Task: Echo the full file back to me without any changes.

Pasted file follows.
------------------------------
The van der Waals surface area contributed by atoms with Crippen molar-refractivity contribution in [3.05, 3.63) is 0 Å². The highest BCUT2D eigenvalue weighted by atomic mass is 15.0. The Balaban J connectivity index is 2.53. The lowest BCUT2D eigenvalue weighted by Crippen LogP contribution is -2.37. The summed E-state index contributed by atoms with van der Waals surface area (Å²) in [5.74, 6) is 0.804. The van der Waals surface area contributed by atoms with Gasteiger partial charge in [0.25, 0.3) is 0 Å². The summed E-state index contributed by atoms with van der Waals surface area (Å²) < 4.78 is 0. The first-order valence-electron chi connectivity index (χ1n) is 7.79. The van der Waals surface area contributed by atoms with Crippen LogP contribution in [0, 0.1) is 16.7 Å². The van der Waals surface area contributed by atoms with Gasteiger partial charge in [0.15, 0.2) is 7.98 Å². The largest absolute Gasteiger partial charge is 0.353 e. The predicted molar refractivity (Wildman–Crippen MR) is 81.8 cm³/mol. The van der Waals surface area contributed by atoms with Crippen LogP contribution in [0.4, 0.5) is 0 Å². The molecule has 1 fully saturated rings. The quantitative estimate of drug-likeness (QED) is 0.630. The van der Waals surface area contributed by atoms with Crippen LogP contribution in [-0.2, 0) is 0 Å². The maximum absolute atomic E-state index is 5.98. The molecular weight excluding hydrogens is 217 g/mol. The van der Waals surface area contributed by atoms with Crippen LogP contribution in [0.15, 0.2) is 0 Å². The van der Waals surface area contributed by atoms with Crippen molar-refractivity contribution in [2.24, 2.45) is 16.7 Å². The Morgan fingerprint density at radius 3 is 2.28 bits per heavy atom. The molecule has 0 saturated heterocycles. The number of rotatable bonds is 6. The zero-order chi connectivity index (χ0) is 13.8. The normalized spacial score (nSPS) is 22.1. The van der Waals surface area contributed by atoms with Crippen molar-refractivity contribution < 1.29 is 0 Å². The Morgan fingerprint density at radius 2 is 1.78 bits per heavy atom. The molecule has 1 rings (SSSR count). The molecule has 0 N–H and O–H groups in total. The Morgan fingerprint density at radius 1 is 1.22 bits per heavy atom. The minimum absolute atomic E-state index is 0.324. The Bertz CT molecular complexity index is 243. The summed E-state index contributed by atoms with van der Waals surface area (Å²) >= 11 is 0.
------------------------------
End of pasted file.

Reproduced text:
The van der Waals surface area contributed by atoms with Crippen molar-refractivity contribution in [3.05, 3.63) is 0 Å². The highest BCUT2D eigenvalue weighted by atomic mass is 15.0. The Balaban J connectivity index is 2.53. The lowest BCUT2D eigenvalue weighted by Crippen LogP contribution is -2.37. The summed E-state index contributed by atoms with van der Waals surface area (Å²) in [5.74, 6) is 0.804. The van der Waals surface area contributed by atoms with Gasteiger partial charge in [0.25, 0.3) is 0 Å². The summed E-state index contributed by atoms with van der Waals surface area (Å²) < 4.78 is 0. The first-order valence-electron chi connectivity index (χ1n) is 7.79. The van der Waals surface area contributed by atoms with Crippen LogP contribution in [0, 0.1) is 16.7 Å². The van der Waals surface area contributed by atoms with Gasteiger partial charge in [0.15, 0.2) is 7.98 Å². The largest absolute Gasteiger partial charge is 0.353 e. The predicted molar refractivity (Wildman–Crippen MR) is 81.8 cm³/mol. The van der Waals surface area contributed by atoms with Crippen LogP contribution in [0.4, 0.5) is 0 Å². The molecule has 1 fully saturated rings. The quantitative estimate of drug-likeness (QED) is 0.630. The van der Waals surface area contributed by atoms with Crippen LogP contribution in [-0.2, 0) is 0 Å². The maximum absolute atomic E-state index is 5.98. The molecular weight excluding hydrogens is 217 g/mol. The van der Waals surface area contributed by atoms with Crippen LogP contribution in [0.15, 0.2) is 0 Å². The van der Waals surface area contributed by atoms with Crippen molar-refractivity contribution in [2.24, 2.45) is 16.7 Å². The Morgan fingerprint density at radius 3 is 2.28 bits per heavy atom. The molecule has 0 saturated heterocycles. The number of rotatable bonds is 6. The zero-order chi connectivity index (χ0) is 13.8. The normalized spacial score (nSPS) is 22.1. The van der Waals surface area contributed by atoms with Crippen molar-refractivity contribution < 1.29 is 0 Å². The Morgan fingerprint density at radius 2 is 1.78 bits per heavy atom. The molecule has 1 rings (SSSR count). The molecule has 0 N–H and O–H groups in total. The Morgan fingerprint density at radius 1 is 1.22 bits per heavy atom. The minimum absolute atomic E-state index is 0.324. The Bertz CT molecular complexity index is 243. The summed E-state index contributed by atoms with van der Waals surface area (Å²) >= 11 is 0.